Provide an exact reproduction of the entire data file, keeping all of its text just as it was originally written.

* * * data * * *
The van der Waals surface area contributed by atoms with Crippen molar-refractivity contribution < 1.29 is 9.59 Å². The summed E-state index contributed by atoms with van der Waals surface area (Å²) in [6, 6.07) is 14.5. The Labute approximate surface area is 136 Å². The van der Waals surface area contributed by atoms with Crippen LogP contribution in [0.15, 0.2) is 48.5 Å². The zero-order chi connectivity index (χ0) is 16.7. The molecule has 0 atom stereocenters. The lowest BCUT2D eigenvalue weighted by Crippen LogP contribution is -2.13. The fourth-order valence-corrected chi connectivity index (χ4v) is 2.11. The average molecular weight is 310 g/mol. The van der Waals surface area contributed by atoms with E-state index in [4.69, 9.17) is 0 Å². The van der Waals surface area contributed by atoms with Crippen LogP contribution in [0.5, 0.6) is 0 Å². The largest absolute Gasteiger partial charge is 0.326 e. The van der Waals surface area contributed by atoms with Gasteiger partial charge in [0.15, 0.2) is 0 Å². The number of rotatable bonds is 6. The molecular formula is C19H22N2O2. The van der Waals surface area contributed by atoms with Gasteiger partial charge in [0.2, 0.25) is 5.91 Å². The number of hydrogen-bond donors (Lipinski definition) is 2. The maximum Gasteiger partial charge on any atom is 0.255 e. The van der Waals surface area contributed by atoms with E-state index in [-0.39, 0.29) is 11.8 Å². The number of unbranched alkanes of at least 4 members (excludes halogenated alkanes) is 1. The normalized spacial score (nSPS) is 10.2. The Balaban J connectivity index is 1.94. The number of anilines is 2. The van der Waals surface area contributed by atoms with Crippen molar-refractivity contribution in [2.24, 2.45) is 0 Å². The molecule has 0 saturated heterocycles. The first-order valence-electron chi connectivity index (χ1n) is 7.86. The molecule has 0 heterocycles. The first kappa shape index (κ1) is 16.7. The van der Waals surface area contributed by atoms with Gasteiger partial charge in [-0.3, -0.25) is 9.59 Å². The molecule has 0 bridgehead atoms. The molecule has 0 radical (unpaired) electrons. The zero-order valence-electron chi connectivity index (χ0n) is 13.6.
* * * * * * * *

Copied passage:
The van der Waals surface area contributed by atoms with Crippen molar-refractivity contribution < 1.29 is 9.59 Å². The summed E-state index contributed by atoms with van der Waals surface area (Å²) in [6, 6.07) is 14.5. The Labute approximate surface area is 136 Å². The van der Waals surface area contributed by atoms with Crippen LogP contribution in [0.15, 0.2) is 48.5 Å². The zero-order chi connectivity index (χ0) is 16.7. The molecule has 0 atom stereocenters. The lowest BCUT2D eigenvalue weighted by Crippen LogP contribution is -2.13. The fourth-order valence-corrected chi connectivity index (χ4v) is 2.11. The average molecular weight is 310 g/mol. The van der Waals surface area contributed by atoms with E-state index in [4.69, 9.17) is 0 Å². The van der Waals surface area contributed by atoms with Crippen LogP contribution in [0.5, 0.6) is 0 Å². The largest absolute Gasteiger partial charge is 0.326 e. The van der Waals surface area contributed by atoms with Gasteiger partial charge in [0.15, 0.2) is 0 Å². The number of rotatable bonds is 6. The molecular formula is C19H22N2O2. The van der Waals surface area contributed by atoms with Gasteiger partial charge in [0.2, 0.25) is 5.91 Å². The number of hydrogen-bond donors (Lipinski definition) is 2. The maximum Gasteiger partial charge on any atom is 0.255 e. The van der Waals surface area contributed by atoms with E-state index in [-0.39, 0.29) is 11.8 Å². The number of unbranched alkanes of at least 4 members (excludes halogenated alkanes) is 1. The normalized spacial score (nSPS) is 10.2. The Balaban J connectivity index is 1.94. The number of anilines is 2. The van der Waals surface area contributed by atoms with Crippen molar-refractivity contribution in [2.24, 2.45) is 0 Å². The molecule has 0 saturated heterocycles. The first-order valence-electron chi connectivity index (χ1n) is 7.86. The molecule has 0 heterocycles. The first kappa shape index (κ1) is 16.7. The van der Waals surface area contributed by atoms with Gasteiger partial charge in [-0.3, -0.25) is 9.59 Å². The molecule has 0 bridgehead atoms. The molecule has 0 radical (unpaired) electrons. The zero-order valence-electron chi connectivity index (χ0n) is 13.6.